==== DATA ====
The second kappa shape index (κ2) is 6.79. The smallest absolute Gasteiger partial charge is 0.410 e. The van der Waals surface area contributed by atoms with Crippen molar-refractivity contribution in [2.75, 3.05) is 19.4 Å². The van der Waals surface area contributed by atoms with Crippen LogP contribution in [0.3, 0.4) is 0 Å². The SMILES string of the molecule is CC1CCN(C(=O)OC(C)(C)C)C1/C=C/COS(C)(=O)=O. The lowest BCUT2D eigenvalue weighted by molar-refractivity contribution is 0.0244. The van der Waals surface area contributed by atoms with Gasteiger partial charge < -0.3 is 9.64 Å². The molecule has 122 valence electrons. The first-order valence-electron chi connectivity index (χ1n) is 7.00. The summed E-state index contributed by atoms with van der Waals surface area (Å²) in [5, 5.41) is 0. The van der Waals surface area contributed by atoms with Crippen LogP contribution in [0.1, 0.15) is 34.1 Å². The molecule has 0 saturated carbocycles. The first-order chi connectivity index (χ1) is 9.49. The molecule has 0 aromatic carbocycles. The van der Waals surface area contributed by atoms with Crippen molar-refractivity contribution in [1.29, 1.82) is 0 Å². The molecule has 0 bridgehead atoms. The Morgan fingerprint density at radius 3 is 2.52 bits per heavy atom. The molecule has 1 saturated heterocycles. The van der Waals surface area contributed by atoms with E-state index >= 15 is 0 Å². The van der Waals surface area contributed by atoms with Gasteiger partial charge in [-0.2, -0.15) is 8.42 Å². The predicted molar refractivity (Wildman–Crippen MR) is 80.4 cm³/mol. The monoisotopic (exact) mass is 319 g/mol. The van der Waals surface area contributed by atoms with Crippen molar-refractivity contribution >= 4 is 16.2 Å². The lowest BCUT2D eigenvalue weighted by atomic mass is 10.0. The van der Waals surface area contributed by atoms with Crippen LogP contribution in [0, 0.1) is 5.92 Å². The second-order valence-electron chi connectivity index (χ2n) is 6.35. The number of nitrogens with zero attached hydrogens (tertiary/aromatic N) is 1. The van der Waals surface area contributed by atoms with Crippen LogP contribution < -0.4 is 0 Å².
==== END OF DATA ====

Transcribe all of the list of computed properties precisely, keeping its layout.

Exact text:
The second kappa shape index (κ2) is 6.79. The smallest absolute Gasteiger partial charge is 0.410 e. The van der Waals surface area contributed by atoms with Crippen molar-refractivity contribution in [2.75, 3.05) is 19.4 Å². The van der Waals surface area contributed by atoms with Crippen LogP contribution in [0.3, 0.4) is 0 Å². The SMILES string of the molecule is CC1CCN(C(=O)OC(C)(C)C)C1/C=C/COS(C)(=O)=O. The lowest BCUT2D eigenvalue weighted by molar-refractivity contribution is 0.0244. The van der Waals surface area contributed by atoms with Gasteiger partial charge < -0.3 is 9.64 Å². The molecule has 122 valence electrons. The first-order valence-electron chi connectivity index (χ1n) is 7.00. The summed E-state index contributed by atoms with van der Waals surface area (Å²) in [5, 5.41) is 0. The van der Waals surface area contributed by atoms with Crippen LogP contribution in [0.1, 0.15) is 34.1 Å². The molecule has 0 saturated carbocycles. The first-order chi connectivity index (χ1) is 9.49. The molecule has 0 aromatic carbocycles. The van der Waals surface area contributed by atoms with Crippen molar-refractivity contribution in [1.29, 1.82) is 0 Å². The molecule has 0 bridgehead atoms. The Morgan fingerprint density at radius 3 is 2.52 bits per heavy atom. The molecule has 1 saturated heterocycles. The van der Waals surface area contributed by atoms with E-state index >= 15 is 0 Å². The van der Waals surface area contributed by atoms with Gasteiger partial charge in [-0.2, -0.15) is 8.42 Å². The predicted molar refractivity (Wildman–Crippen MR) is 80.4 cm³/mol. The monoisotopic (exact) mass is 319 g/mol. The van der Waals surface area contributed by atoms with Crippen molar-refractivity contribution >= 4 is 16.2 Å². The lowest BCUT2D eigenvalue weighted by atomic mass is 10.0. The van der Waals surface area contributed by atoms with Crippen LogP contribution in [0, 0.1) is 5.92 Å². The second-order valence-electron chi connectivity index (χ2n) is 6.35. The number of nitrogens with zero attached hydrogens (tertiary/aromatic N) is 1. The van der Waals surface area contributed by atoms with Crippen LogP contribution < -0.4 is 0 Å².